“What the hell–?” I said.

Ms. Hawk, also coughing, pointed at the door.  The dust cloud cleared a bit, and beneath the haze, I could see a shin-high pile of cinder blocks occupying the space I had been standing in a moment before.


Hoarding is a serious problem for some people.  The natural human instinct to collect stuff (food, clothing, other resources) goes haywire, and the victims discover they can’t throw anything away because they might need it some day.  It’s not laziness or stupidity.  It’s a psychological illness that’s very difficult to treat.

Several years ago, I shared a neighborhood with a perfectly ordinary, two-story house shaded by lovely trees.  I passed the place regularly it on my daily run.  One day, I saw a hatchback parked near the sidewalk.  It was filled with trash.  Literal trash: fast food bags, old newspapers, ragged shoes, and more.  There was only a tiny space for the driver, and most of the windows were blocked.  No way that thing was safe to drive.  A few days after that, a big padlock had been affixed to the outside of the front door along with an official-looking sticker.  Nosiness overcame me–I dashed up to look.  The sticker came from the Health Department, and it declared the house unfit for human habitation.  Now that I was on the front porch, I could see through the windows that the place was filled, floor to ceiling, with Stuff.  Clothes and books and old magazines and junk I couldn’t identify.

A few days after that, an industrial-grade dumpster appeared in the driveway.  Workers were hauling stuff out of the house and just tossing it in.  Over the course of a week, they filled and hauled away at least three dumpsters that I counted.  I learned that the old woman who owned the house had been relocated to an assisted-living apartment, and her children were renovating and selling the house.  She had been filling it over the course of forty years, unable to throw anything away in case it turned out to be valuable.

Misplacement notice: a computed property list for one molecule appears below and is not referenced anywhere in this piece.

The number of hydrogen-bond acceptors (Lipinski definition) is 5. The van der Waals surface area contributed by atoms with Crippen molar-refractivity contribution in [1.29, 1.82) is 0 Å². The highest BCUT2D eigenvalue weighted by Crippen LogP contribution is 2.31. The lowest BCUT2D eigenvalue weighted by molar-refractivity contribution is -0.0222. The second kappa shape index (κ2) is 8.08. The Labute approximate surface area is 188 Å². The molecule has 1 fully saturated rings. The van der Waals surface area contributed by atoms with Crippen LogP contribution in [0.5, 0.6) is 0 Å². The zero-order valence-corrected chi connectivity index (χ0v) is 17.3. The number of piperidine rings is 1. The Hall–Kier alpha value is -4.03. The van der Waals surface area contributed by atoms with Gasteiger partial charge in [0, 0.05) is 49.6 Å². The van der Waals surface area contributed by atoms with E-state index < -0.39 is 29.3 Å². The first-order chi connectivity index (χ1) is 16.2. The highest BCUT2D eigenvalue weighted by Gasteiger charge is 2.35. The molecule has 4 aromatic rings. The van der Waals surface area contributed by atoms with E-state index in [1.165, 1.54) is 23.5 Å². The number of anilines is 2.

My writer brain went to work.  What if something in there really were valuable?  What would it be?  Who would go looking for it?  And, more important, how the heck would you find it?

Ultimately, this lead me to create Hawk Enterprises, the coolest organization in the history of fiction, if I say so myself, and that allowed me to write Trash Course, in which Terry Faye goes hunting for one treasure and finds quite another.

It was an amazing ride.


Penny Drake is a retired nurse living in Michigan.  She spends her time traveling and writing the kind of novels she likes to read.  So far, she’s the author of Trash Course, available now from Carina Press.

The eReader Wars

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Kindle fights Sony, and both try to wipe out the Nook. And then Apple wades into the fight, with others waiting on the sidelines, all battling for dominance in the e-reader market. Except I know who’s going to win. I’m absolutely certain. You ready? Here it is:

The cell phone.

It’s true. The e-reader of the (very near) future will be the cell phone.

Okay, let the howling begin: “No one will read on cell phones.” “I hate reading on that little screen.”  “You can’t even get a whole paragraph.”  “It runs down the battery.”  “The e-readers offer a much better reading experience.”

Yeah, and?

Hey, I love my Kindle. Great way to buy books and read them. The Sony and the Nook have their advantages, too. I also want an iPad in a big way, and if everyone would just buy a few dozen copies of Trash Course, I could afford one.  Please?  But cell phones wipe the floor with them all in one simple, insurmountable way:


Which device do we carry with us more often, a cell phone or an e-reader? If we’re heading out to run some errands and we realize as that we’ve forgotten our cell phone, how many of us frantically run back to get it? Conversely, how many of us, upon realizing we’ve forgotten our e-reader, would say, “Ahhhh, no biggie”?